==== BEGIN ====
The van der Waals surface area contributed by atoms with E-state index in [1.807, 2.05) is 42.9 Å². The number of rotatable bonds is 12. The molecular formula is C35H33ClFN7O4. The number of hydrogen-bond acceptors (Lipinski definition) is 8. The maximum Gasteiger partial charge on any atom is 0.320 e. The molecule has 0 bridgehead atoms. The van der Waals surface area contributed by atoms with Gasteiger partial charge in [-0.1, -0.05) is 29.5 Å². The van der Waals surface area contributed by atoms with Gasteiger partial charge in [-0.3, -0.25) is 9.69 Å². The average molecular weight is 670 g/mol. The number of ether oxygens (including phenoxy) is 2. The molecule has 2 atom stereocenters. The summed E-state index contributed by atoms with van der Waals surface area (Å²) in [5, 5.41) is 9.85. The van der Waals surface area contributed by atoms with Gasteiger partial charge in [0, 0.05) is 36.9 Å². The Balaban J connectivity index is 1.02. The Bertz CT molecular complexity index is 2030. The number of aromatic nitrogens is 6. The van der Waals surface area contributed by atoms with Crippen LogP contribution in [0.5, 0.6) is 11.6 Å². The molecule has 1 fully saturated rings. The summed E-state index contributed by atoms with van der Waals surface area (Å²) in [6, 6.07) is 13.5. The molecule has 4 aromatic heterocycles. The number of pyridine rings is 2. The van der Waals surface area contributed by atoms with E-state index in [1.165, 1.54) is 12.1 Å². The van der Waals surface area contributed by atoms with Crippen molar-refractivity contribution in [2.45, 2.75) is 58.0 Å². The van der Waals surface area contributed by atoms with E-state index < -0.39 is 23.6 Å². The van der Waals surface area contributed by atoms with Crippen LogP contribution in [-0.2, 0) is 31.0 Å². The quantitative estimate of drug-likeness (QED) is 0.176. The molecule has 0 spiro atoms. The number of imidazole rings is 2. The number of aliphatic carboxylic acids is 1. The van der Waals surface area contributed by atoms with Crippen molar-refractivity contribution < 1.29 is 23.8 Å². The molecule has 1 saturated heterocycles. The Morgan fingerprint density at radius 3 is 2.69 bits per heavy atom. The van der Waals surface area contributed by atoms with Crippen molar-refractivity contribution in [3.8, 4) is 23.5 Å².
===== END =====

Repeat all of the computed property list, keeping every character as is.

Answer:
The van der Waals surface area contributed by atoms with E-state index in [1.807, 2.05) is 42.9 Å². The number of rotatable bonds is 12. The molecular formula is C35H33ClFN7O4. The number of hydrogen-bond acceptors (Lipinski definition) is 8. The maximum Gasteiger partial charge on any atom is 0.320 e. The molecule has 0 bridgehead atoms. The van der Waals surface area contributed by atoms with Gasteiger partial charge in [-0.1, -0.05) is 29.5 Å². The van der Waals surface area contributed by atoms with Gasteiger partial charge in [-0.3, -0.25) is 9.69 Å². The average molecular weight is 670 g/mol. The number of ether oxygens (including phenoxy) is 2. The molecule has 2 atom stereocenters. The summed E-state index contributed by atoms with van der Waals surface area (Å²) in [5, 5.41) is 9.85. The van der Waals surface area contributed by atoms with Gasteiger partial charge in [0, 0.05) is 36.9 Å². The Balaban J connectivity index is 1.02. The Bertz CT molecular complexity index is 2030. The number of aromatic nitrogens is 6. The van der Waals surface area contributed by atoms with Crippen LogP contribution in [0.5, 0.6) is 11.6 Å². The molecule has 1 fully saturated rings. The summed E-state index contributed by atoms with van der Waals surface area (Å²) in [6, 6.07) is 13.5. The molecule has 4 aromatic heterocycles. The number of pyridine rings is 2. The van der Waals surface area contributed by atoms with E-state index in [1.165, 1.54) is 12.1 Å². The van der Waals surface area contributed by atoms with Crippen molar-refractivity contribution in [2.45, 2.75) is 58.0 Å². The van der Waals surface area contributed by atoms with E-state index < -0.39 is 23.6 Å². The van der Waals surface area contributed by atoms with Crippen LogP contribution in [-0.2, 0) is 31.0 Å². The quantitative estimate of drug-likeness (QED) is 0.176. The molecule has 0 spiro atoms. The number of imidazole rings is 2. The number of aliphatic carboxylic acids is 1. The van der Waals surface area contributed by atoms with Crippen molar-refractivity contribution < 1.29 is 23.8 Å². The molecule has 1 saturated heterocycles. The Morgan fingerprint density at radius 3 is 2.69 bits per heavy atom. The van der Waals surface area contributed by atoms with Crippen molar-refractivity contribution in [3.8, 4) is 23.5 Å².